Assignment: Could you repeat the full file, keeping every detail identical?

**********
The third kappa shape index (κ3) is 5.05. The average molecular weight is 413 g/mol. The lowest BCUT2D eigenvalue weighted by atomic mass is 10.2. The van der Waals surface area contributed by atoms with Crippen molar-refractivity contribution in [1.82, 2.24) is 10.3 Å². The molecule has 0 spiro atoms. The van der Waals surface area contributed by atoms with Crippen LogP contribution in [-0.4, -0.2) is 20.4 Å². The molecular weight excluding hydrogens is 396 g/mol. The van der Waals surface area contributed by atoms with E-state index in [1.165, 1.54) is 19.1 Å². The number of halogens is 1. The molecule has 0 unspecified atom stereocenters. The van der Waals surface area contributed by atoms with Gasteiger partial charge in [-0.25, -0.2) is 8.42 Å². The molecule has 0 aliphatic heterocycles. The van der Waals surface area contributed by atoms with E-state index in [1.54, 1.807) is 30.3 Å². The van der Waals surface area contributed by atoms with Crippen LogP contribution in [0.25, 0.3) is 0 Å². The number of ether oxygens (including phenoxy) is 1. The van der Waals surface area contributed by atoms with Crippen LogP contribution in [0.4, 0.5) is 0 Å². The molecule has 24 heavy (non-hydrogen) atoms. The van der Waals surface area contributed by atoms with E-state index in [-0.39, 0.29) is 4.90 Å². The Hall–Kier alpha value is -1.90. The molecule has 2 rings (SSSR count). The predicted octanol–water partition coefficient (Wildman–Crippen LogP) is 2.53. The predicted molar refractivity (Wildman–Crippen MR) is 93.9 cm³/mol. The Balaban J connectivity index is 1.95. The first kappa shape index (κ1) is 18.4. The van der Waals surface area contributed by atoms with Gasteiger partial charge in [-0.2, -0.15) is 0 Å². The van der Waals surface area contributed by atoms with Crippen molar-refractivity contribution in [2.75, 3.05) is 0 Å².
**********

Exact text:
The third kappa shape index (κ3) is 5.05. The average molecular weight is 413 g/mol. The lowest BCUT2D eigenvalue weighted by atomic mass is 10.2. The van der Waals surface area contributed by atoms with Crippen molar-refractivity contribution in [1.82, 2.24) is 10.3 Å². The molecule has 0 spiro atoms. The van der Waals surface area contributed by atoms with Crippen LogP contribution in [-0.4, -0.2) is 20.4 Å². The molecular weight excluding hydrogens is 396 g/mol. The van der Waals surface area contributed by atoms with E-state index in [1.165, 1.54) is 19.1 Å². The number of halogens is 1. The molecule has 0 unspecified atom stereocenters. The van der Waals surface area contributed by atoms with Gasteiger partial charge in [-0.25, -0.2) is 8.42 Å². The molecule has 0 aliphatic heterocycles. The van der Waals surface area contributed by atoms with E-state index in [1.54, 1.807) is 30.3 Å². The van der Waals surface area contributed by atoms with Crippen LogP contribution in [0.25, 0.3) is 0 Å². The number of ether oxygens (including phenoxy) is 1. The van der Waals surface area contributed by atoms with Crippen LogP contribution in [0.4, 0.5) is 0 Å². The molecule has 24 heavy (non-hydrogen) atoms. The van der Waals surface area contributed by atoms with E-state index in [-0.39, 0.29) is 4.90 Å². The Hall–Kier alpha value is -1.90. The molecule has 2 rings (SSSR count). The predicted octanol–water partition coefficient (Wildman–Crippen LogP) is 2.53. The predicted molar refractivity (Wildman–Crippen MR) is 93.9 cm³/mol. The Balaban J connectivity index is 1.95. The first kappa shape index (κ1) is 18.4. The van der Waals surface area contributed by atoms with Gasteiger partial charge in [-0.2, -0.15) is 0 Å². The van der Waals surface area contributed by atoms with Crippen molar-refractivity contribution in [2.75, 3.05) is 0 Å².